A Guide to Deducting your Home Equity Line of Credit
Do you have a line of credit on your house or vacation house and wondering if you can deduct the interest on next year’s tax return? We have answers for you!
Written by Kelly S. Olson Pedersen, CFP®, CDFA
The Tax Cuts and Jobs Act of 2017 left many homeowners hanging on whether or not they could deduct their Home Equity Line of Credit (HELOC) going forward. The first interpretation was that it was NOT going to be deductible on the tax return in the future, which left many people with a loan that they could no longer deduct the interest they were paying.
The IRS came out this February to clarify the matter and there’s good news! If you used your HELOC for the benefit of the home securing the loan, you can still deduct those interest payments! If you had used the proceeds from the line of credit to buy new clothes and a fancy car, you will find yourself out of luck trying to deduct the interest.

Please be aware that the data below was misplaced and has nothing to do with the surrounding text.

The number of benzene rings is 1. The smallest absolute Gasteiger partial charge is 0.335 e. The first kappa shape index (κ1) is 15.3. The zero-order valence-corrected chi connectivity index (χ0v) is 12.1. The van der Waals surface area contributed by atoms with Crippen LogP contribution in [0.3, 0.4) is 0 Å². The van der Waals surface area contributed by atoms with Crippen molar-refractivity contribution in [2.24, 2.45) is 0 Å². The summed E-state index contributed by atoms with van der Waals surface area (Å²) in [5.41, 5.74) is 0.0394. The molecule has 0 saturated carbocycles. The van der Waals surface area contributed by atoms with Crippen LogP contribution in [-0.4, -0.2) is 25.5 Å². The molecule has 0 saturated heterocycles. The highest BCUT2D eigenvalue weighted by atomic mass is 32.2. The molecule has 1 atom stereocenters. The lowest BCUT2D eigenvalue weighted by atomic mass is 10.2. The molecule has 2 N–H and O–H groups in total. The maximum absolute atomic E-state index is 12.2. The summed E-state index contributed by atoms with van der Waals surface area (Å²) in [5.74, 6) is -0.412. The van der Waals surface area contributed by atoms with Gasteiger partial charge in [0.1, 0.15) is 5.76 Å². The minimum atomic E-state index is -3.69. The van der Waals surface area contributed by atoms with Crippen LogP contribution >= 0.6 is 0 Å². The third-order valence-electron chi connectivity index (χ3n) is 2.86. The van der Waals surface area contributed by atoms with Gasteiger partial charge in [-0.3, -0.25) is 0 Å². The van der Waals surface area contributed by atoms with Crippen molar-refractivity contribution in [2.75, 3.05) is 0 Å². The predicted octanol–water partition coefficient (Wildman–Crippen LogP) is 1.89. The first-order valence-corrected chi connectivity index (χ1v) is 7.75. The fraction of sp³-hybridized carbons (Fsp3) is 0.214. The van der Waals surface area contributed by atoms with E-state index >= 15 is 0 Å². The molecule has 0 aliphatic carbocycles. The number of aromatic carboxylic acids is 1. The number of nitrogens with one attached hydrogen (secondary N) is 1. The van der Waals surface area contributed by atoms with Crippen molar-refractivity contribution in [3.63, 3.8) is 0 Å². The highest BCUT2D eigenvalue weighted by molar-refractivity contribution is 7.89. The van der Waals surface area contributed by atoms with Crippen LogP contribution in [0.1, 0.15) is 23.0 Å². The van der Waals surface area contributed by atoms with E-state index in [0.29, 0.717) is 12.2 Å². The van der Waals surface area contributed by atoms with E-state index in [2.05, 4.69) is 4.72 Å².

Here are a few of the rules and a quick summary chart for reference (all numbers are for a joint return):
- Deductible: A new or old HELOC used to repair the house that is securing the loan. Only the interest on a loan LESS than $750,000 will be deductible though (down from $1 million). That maximum amount takes into account the cumulative of all loans on the house. So if there are three loans on the house, they are combined to reach the maximum of $750,000. All interest on the loan amount above that is not deductible.
- NOT deductible: Taking out a HELOC on your primary home to buy or repair your vacation home
- Deductible: Taking out a HELOC on your vacation home to repair or upgrade your vacation home
- Partially deductible: Taking out a $500,000 HELOC on your home AND a $500,000 HELOC on your vacation home to upgrade each house respectfully. Combined, the loans exceed $750,000 so the interest on $750,000 will be deductible and the rest will not.